UNDP makes public its exclusion of tobacco industry

UNDP has released its official position on non-partnership with the tobacco industry. UNDP’s exclusionary criteria applied to industries that “Manufacture, sale or distribution of tobacco or tobacco products”. The official document is now available online:policy on partnerships [see page 14]

This is an important step forward for another UN agency, besides the WHO, to make public its exclusion of the tobacco industry. This is particularly important in the context of tobacco companies now approaching governments using the “community development” and “poverty eradication” umbrella. UNDP’s official position should clarify the matter to governments who are implementing the Sustainable Development Goals. Indonesia, though a non-Party to the FCTC, should take note as it has projects with the UNDP.

Red Cross: New Policy on non–engagement with tobacco industry

With successful advocacy, the Federation of Red Cross and Red Crescent Societies (IFRC) now has an official policy of non-engagement with the tobacco companies (attached). In a 10–page document, the IFRC has outlined – Ethical Framework which includes Conflict of interest as a public health actor,Aiding and abetting the industry’s influence and Red Cross Red Crescent regulations on tobacco companies. Congratulations to IFRC!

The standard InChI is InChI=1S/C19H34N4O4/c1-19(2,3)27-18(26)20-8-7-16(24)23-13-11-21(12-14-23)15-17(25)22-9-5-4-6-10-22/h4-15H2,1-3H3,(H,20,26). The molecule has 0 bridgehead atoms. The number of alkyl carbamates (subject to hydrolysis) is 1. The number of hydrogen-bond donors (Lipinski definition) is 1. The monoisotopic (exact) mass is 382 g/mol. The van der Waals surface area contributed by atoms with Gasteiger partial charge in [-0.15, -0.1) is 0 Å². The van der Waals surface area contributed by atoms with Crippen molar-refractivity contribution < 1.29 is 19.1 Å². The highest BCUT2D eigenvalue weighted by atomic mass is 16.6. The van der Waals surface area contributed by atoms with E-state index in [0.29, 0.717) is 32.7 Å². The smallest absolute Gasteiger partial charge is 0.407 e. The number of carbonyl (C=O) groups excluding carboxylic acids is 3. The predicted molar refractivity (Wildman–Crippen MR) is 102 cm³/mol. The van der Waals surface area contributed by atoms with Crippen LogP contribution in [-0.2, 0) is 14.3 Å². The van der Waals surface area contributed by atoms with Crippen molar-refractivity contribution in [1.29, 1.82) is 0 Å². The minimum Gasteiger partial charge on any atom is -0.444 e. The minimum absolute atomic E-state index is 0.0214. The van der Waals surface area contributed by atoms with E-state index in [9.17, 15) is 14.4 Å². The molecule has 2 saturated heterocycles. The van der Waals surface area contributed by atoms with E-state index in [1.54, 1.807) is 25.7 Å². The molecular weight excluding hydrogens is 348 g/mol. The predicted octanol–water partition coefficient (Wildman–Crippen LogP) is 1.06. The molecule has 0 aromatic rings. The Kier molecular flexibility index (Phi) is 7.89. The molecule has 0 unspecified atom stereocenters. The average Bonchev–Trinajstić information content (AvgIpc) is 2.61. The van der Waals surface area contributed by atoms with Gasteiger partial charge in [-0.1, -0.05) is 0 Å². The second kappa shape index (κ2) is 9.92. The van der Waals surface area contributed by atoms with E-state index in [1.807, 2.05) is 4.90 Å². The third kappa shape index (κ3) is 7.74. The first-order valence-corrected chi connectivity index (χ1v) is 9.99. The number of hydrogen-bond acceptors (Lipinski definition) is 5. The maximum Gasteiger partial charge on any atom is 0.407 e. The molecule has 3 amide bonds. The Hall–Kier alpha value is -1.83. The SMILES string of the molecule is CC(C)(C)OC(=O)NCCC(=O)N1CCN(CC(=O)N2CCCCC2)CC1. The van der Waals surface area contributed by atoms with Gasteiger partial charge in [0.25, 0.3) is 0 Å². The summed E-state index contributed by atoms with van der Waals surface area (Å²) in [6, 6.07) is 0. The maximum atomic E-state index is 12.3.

The IFRC has informed us that they have distributed this Internal Guidance Brief to all their National Red Cross and Red Crescent Societies.

In the ASEAN region, local Red Cross societies that continue to receive tobacco funds include Vietnam (from PMI) and Cambodia (from BAT). For more information refer to SEATCA document: End Corporate Giving

Action: It will be good for advocates in Vietnam and Cambodia to send the IFRC Brief to national Red Cross societies as a reminder.

 

Indonesia: Tobacco trade thumps health

Indonesian President Jokowi on a recent state visit to the US, agreed to PMI’s $2 billion investment in Indonesia. Appeals from health advocates to their President “not to sell his people’s health to Big Tobacco” were ignored.

The Indonesian government has also signed up to the Sustainable Development Goals, which state that tobacco consumption leads to increased poverty. Looks like trade and health are operating in parallel universe.

 

Following the President’s visit, the US ASAN Business Council (US-ABC) has scheduled trade missions of American Businesses to Jakarta – there is one on 9-12 Nov. The US-Indonesian Business Committee oversee such missions. The red flag is that Coca Cola chairs the committee while PMI is one of the Vice-Chairs. [PMI is also the Vice-Chair for 2 other countries – US-Philippines Committeeand US-Singapore Committee]

Meanwhile the Indonesian Ministry of Finance has just announced an excise tax increase of 11% on tobacco – which it halved from the original target of 23% it expected to impose to discourage smoking and boost state revenue.